Monthly Archives: July 2014

Sun Protection Updated

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Summer is officially here. That means that most of us are in the sun much more frequently. Most vacations and general summer fun occurs outdoors – either hiking, biking, swimming or playing tennis. Even just the walk around the neighborhood or gardening can give us hours of sun exposure.

There is much evidence that sun exposure, particularly sunburns, can lead to skin cancer, which accounts for 40% of all cancers. Melanoma, the most dangerous form, is one of the leading causes of cancer deaths.

Avoiding burns, and sun exposure in general, which can also cause wrinkles and sun damaged skin, is another conundrum.

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Unsafe Skin Protection
Oxybenzone, the leading active ingredient in most popular sunscreens, can be dangerous in and of itself. The non-profit Environmental Working Group offshoot site Cosmetics Database gives sunscreens with oxybenzone a very poor rating. The reason for this is that when exposed to sunlight, oxybenzone can break down into byproducts that are actually carcinogenic. There is evidence for possible reproductive danger as well. Researchers recommend that this be avoided in children. 3

Avobenzone, another popular active ingredient, breaks down in sunlight and causes allergic reactions as well as possible hormone disruption. Health researchers are calling for more research into the bioaccumulation affect of these products on humans as well as wildlife. 5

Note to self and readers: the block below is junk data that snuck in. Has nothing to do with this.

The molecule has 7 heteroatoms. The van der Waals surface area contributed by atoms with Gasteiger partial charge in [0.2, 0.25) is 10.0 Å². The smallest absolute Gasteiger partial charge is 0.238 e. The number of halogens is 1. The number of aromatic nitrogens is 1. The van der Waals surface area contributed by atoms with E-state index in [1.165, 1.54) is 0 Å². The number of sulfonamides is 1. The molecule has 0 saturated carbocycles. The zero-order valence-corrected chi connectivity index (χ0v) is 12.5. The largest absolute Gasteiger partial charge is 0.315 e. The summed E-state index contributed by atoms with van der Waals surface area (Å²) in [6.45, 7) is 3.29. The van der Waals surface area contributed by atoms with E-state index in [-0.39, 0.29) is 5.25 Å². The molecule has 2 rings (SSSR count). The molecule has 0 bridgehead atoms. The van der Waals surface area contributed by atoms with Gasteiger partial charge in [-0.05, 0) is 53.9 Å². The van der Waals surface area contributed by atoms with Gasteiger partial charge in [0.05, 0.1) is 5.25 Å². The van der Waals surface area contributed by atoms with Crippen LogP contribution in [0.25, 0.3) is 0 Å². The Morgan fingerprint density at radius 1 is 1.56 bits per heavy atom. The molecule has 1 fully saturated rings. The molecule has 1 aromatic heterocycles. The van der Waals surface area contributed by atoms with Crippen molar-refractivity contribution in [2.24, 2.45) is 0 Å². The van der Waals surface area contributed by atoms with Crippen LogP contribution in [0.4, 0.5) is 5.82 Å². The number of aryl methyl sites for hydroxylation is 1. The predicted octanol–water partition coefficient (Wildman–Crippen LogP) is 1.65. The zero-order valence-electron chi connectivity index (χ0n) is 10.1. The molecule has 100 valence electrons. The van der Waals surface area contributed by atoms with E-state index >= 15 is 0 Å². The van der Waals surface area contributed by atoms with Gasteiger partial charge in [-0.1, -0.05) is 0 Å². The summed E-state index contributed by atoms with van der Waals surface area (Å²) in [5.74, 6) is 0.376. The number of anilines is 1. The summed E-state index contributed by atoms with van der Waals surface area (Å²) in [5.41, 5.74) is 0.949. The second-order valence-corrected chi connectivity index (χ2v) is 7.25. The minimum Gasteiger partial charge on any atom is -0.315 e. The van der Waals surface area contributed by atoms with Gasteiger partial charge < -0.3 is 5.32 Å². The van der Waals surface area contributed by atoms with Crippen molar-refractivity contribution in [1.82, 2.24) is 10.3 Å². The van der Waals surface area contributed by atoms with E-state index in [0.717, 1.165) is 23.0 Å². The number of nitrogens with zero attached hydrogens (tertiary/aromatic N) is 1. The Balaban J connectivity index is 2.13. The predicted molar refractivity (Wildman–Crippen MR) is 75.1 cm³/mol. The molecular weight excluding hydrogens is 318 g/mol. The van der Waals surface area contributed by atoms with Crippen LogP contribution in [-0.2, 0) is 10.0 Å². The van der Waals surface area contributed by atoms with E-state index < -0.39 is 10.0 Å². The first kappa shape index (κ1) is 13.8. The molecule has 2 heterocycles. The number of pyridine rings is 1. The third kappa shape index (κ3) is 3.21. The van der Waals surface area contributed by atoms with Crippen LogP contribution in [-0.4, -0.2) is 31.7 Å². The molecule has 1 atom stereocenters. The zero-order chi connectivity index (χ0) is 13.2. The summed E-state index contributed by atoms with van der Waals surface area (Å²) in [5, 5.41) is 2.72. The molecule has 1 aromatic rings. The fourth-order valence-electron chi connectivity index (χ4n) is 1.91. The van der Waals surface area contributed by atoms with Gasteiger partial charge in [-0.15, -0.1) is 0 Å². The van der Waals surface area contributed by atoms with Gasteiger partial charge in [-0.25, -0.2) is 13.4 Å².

The Cosmetics Database guide to sunscreens (http://www.ewg.org/2014sunscreen/8-sun-safety-strategies/) also points out that rates of melanoma have tripled in the past 35 years, and there is no evidence that sunscreen has done anything to reverse that trend. While the sunscreen industry is booming, the evidence that their products will prevent cancer has been lacking. The FDA, National Cancer Institute and International Agency for Research on Cancer agree that the data do not support the assertion that sunscreens alone prevent skin cancer. (The proven major risk factors for melanoma are fair skin, indoor tanning, number of moles on the skin, freckles, family history, UV exposure and severe sunburns.) 2

Impactful tidbits from the Cosmetics Database article I found interesting:
• Sunscreen increased rates of melanoma (Gorham 2007)
• Outdoor workers have lower rates of melanoma than indoor workers
• Increased Vitamin D (which we get from the sun) may reduce skin cancer risk

One fear that many health providers share is that people using sunscreen believe that they are protecting themselves from cancer, and therefore may spend more time in the sun, soaking up those UV rays. One study showed that while the sunscreens studied did prevent burns and photoaging, they actually increased growth of melanoma. 6
Retinal Palmitate, now found in many popular sunscreens, has it’s own problematic effects. In some FDA sponsored studies it has been shown to increase skin cancer.
PABA, another common ingredient in sunscreen, may also cause damage to the skin. Researchers found that application of normal amounts of PABA can damage melanocytes in the skin, the cells that are responsible for tanning and our natural defense against sun damage. 4

So why would we lather our bodies with products that could cause cancer when exposed to sunlight? Well, the truth is that most people are not aware of much of what they rub into their skin. Or they think that we don’t absorb them into our bodies. This is just appalling to me, considering that many drugs are delivered through the skin – such as hormone patches or nicotine patches. Along with the problematic sun protection ingredient, many contain other chemicals such as phthalates (which can be hormone disruptors) and petrochemicals as part of the vehicle for the lotion. Two free apps that I use when shopping for sunscreens and any other body care products are Think Dirty and the Cosmetics Database. You can scan the barcode of the product and get an instant rating while you shop – without having to have a degree in chemistry!

FDA logjam of new sunscreen chemicals